What Is a Biofiltration Wastewater Treatment System and How Does It Work?
If your industrial or municipal facility generates organic-laden wastes, biological wastewater treatment might be an appropriate choice for your facility. These systems can be efficient and economical technologies for breaking down and removing organic contaminants from wastes such as those produced in the food and beverage, chemical manufacturing, oil and gas, and municipal industries.
But “what is a biofiltration wastewater treatment system and how does it work?”
This article will break down the basics of these system as an overall introduction to some of the more familiar concepts.
What is a biofiltration wastewater treatment system?
Even though the term “biofiltration” can make you think of some type of membrane like reverse osmosis, these systems don’t filter out contaminants by simply separating them out, but they use bacteria to break down and consume unwanted contaminants. Mostly used in odor control applications, these systems can biodegrade compounds in their vapor or gas phases, but they’re also used to treat wastewaters, which we’ll focus on here.
How do biofiltration wastewater treatment systems work?
A quick background of the technology
As mentioned prior, biofiltration uses bacteria to break down pollutants from industrial wastewaters. These bacteria are immobilized on a media that provides the bacteria with a high surface area to proliferate. These high surface–area media come in different forms. For example, when wastewater biofiltration was developed in the late 1800s, they used different gravels and crushed rock. Next, after we developed the use of plastics, came plastic rings and corrugated plastic. And now, even further down the line, we’ve found that porous ceramic media works well for this, especially when used in aquariums and fish tanks, or even for treating animal waste.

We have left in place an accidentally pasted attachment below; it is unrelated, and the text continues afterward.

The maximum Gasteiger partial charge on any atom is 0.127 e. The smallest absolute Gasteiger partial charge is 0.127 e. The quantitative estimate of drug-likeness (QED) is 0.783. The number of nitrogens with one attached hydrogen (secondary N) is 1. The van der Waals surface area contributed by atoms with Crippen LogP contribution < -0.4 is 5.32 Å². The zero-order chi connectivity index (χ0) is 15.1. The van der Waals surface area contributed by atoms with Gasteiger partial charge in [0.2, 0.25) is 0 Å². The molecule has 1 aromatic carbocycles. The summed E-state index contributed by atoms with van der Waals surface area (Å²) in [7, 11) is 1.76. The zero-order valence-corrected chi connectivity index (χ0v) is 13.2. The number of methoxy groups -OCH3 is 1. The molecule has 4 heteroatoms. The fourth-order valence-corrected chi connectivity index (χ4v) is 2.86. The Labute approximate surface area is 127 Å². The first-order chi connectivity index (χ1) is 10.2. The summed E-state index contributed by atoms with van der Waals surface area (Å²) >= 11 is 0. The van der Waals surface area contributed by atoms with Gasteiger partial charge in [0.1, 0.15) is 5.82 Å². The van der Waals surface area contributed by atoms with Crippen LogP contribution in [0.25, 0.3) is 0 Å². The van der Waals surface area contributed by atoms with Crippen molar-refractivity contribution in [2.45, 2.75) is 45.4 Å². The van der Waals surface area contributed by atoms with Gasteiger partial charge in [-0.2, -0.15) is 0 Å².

These blocks and materials are set into a bioreactor where they can begin to break down certain compounds—everything from simple proteins, fats, and carbohydrates in food-type applications to chemical applications where there are organic amines with ammonia bound to organic molecules or mercaptans where there is sulfide attached to organic compounds. Biofiltration, in general, is really good for any of the smaller organic compounds like all the hydrogens, sugars, alcohols, and aliphatics.
Some of these compounds degrade rapidly, some slowly, and others degrade very, very slowly, like halogenated hydrocarbons, for example, or complicated aromatic compounds. In these cases, the design of the biofiltration system should take that into consideration. It will need bigger biofilters with longer residence times for bacteria to degrade the harder, more complex compounds.
Common system design
Biofiltration system design is pretty simple. Trickling filters, for example, have three main components:
- a water distribution system where the wastewater is spread uniformly over the surface area of a biofilter
- the filter media itself, which can be any assortment of high surface–area devices
- an under-drain support system that holds the filter media and provides slotted channels where the water will then flow out by gravity
Systems that require aeration will usually need to force air into the system using a blower or a fan, which can turn on automatically when sensors detect the need. This is typically done through a network of distribution piping and flow controls
All in all, your system design should ensure the bacteria have everything they need to destroy the pollutants: they have enough oxygen; they’re operating within the right pH; they have the right amount of nitrogen, phosphorous, and carbon, etc. Your system should be designed to control the environment, so the bacteria grow naturally and take care of the pollution properly, meaning you have dirty water going in and you have treated, clean water coming out.
Can SAMCO help?
SAMCO has over 40 years’ experience custom-designing and manufacturing wastewater treatment systems, so please feel free to reach out to us with your questions. For more information or to get in touch, contact us here. You can also visit our website to set up a call with an engineer or request a quote. We can walk you through the steps for developing the proper solution and realistic costs for your biological wastewater treatment system needs.